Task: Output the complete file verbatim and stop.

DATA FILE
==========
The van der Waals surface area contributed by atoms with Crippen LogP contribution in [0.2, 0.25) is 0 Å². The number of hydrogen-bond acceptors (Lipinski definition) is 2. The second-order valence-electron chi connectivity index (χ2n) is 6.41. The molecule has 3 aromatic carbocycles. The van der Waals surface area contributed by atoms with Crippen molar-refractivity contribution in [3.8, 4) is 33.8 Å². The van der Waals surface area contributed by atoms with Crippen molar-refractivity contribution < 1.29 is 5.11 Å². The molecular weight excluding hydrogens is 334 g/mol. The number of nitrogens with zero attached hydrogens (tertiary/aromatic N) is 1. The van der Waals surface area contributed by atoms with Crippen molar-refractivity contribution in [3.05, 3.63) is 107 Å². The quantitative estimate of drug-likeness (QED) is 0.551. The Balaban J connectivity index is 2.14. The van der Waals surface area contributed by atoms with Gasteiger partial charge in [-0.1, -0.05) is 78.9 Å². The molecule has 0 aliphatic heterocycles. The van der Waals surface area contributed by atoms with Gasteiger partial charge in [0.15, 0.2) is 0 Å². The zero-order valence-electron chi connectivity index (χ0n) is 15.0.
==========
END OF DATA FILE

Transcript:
The van der Waals surface area contributed by atoms with Crippen LogP contribution in [0.2, 0.25) is 0 Å². The number of hydrogen-bond acceptors (Lipinski definition) is 2. The second-order valence-electron chi connectivity index (χ2n) is 6.41. The molecule has 3 aromatic carbocycles. The van der Waals surface area contributed by atoms with Crippen molar-refractivity contribution in [3.8, 4) is 33.8 Å². The van der Waals surface area contributed by atoms with Crippen molar-refractivity contribution < 1.29 is 5.11 Å². The molecular weight excluding hydrogens is 334 g/mol. The number of nitrogens with zero attached hydrogens (tertiary/aromatic N) is 1. The van der Waals surface area contributed by atoms with Crippen molar-refractivity contribution in [3.05, 3.63) is 107 Å². The quantitative estimate of drug-likeness (QED) is 0.551. The Balaban J connectivity index is 2.14. The van der Waals surface area contributed by atoms with Gasteiger partial charge in [-0.1, -0.05) is 78.9 Å². The molecule has 0 aliphatic heterocycles. The van der Waals surface area contributed by atoms with Gasteiger partial charge in [0.15, 0.2) is 0 Å². The zero-order valence-electron chi connectivity index (χ0n) is 15.0.